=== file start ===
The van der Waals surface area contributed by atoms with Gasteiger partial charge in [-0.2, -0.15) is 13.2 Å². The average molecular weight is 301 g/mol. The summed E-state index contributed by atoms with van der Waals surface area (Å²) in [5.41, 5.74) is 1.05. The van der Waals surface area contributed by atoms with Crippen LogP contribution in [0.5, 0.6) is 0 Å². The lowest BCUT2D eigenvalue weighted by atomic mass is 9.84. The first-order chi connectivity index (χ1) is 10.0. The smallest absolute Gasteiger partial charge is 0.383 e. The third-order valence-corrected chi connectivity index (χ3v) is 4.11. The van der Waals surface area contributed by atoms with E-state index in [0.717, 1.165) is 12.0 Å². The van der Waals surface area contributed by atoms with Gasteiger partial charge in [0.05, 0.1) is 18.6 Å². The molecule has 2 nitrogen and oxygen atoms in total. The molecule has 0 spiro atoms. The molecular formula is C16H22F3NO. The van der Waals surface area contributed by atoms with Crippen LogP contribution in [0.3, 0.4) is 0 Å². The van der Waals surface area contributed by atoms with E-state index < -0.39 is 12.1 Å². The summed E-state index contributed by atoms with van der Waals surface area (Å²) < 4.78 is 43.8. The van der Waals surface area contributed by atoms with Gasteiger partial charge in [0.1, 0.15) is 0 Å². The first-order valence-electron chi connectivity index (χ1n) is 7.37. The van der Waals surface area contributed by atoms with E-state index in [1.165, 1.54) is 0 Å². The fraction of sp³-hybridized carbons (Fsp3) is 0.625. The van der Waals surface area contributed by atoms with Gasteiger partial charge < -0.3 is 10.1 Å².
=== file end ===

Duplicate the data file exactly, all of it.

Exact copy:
The van der Waals surface area contributed by atoms with Gasteiger partial charge in [-0.2, -0.15) is 13.2 Å². The average molecular weight is 301 g/mol. The summed E-state index contributed by atoms with van der Waals surface area (Å²) in [5.41, 5.74) is 1.05. The van der Waals surface area contributed by atoms with Crippen LogP contribution in [0.5, 0.6) is 0 Å². The lowest BCUT2D eigenvalue weighted by atomic mass is 9.84. The first-order chi connectivity index (χ1) is 10.0. The smallest absolute Gasteiger partial charge is 0.383 e. The third-order valence-corrected chi connectivity index (χ3v) is 4.11. The van der Waals surface area contributed by atoms with E-state index in [0.717, 1.165) is 12.0 Å². The van der Waals surface area contributed by atoms with Gasteiger partial charge in [0.05, 0.1) is 18.6 Å². The molecule has 2 nitrogen and oxygen atoms in total. The molecule has 0 spiro atoms. The molecular formula is C16H22F3NO. The van der Waals surface area contributed by atoms with Crippen LogP contribution in [0.3, 0.4) is 0 Å². The van der Waals surface area contributed by atoms with E-state index < -0.39 is 12.1 Å². The summed E-state index contributed by atoms with van der Waals surface area (Å²) < 4.78 is 43.8. The van der Waals surface area contributed by atoms with Gasteiger partial charge in [0.1, 0.15) is 0 Å². The first-order valence-electron chi connectivity index (χ1n) is 7.37. The van der Waals surface area contributed by atoms with E-state index in [1.165, 1.54) is 0 Å². The fraction of sp³-hybridized carbons (Fsp3) is 0.625. The van der Waals surface area contributed by atoms with Gasteiger partial charge < -0.3 is 10.1 Å².